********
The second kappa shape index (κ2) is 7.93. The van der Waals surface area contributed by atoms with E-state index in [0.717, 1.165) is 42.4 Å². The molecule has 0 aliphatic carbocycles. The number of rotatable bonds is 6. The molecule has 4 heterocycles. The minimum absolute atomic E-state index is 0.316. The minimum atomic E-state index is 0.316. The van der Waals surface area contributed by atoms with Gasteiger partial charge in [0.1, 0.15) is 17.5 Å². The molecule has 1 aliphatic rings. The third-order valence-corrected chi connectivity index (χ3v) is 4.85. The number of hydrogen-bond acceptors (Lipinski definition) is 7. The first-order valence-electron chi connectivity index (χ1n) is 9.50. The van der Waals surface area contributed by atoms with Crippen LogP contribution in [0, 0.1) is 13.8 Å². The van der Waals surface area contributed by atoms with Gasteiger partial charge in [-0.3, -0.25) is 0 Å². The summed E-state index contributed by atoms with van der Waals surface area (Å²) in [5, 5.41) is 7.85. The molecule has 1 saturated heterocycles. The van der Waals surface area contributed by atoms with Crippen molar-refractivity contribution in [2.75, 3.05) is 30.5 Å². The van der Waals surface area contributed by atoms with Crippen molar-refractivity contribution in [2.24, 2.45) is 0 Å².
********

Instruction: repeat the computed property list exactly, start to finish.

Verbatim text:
The second kappa shape index (κ2) is 7.93. The van der Waals surface area contributed by atoms with E-state index in [0.717, 1.165) is 42.4 Å². The molecule has 0 aliphatic carbocycles. The number of rotatable bonds is 6. The molecule has 4 heterocycles. The minimum absolute atomic E-state index is 0.316. The minimum atomic E-state index is 0.316. The van der Waals surface area contributed by atoms with Gasteiger partial charge in [0.1, 0.15) is 17.5 Å². The molecule has 1 aliphatic rings. The third-order valence-corrected chi connectivity index (χ3v) is 4.85. The number of hydrogen-bond acceptors (Lipinski definition) is 7. The first-order valence-electron chi connectivity index (χ1n) is 9.50. The van der Waals surface area contributed by atoms with Crippen LogP contribution in [0, 0.1) is 13.8 Å². The van der Waals surface area contributed by atoms with Gasteiger partial charge in [-0.3, -0.25) is 0 Å². The summed E-state index contributed by atoms with van der Waals surface area (Å²) in [5, 5.41) is 7.85. The molecule has 1 saturated heterocycles. The van der Waals surface area contributed by atoms with Crippen molar-refractivity contribution in [2.75, 3.05) is 30.5 Å². The van der Waals surface area contributed by atoms with Crippen molar-refractivity contribution in [2.24, 2.45) is 0 Å².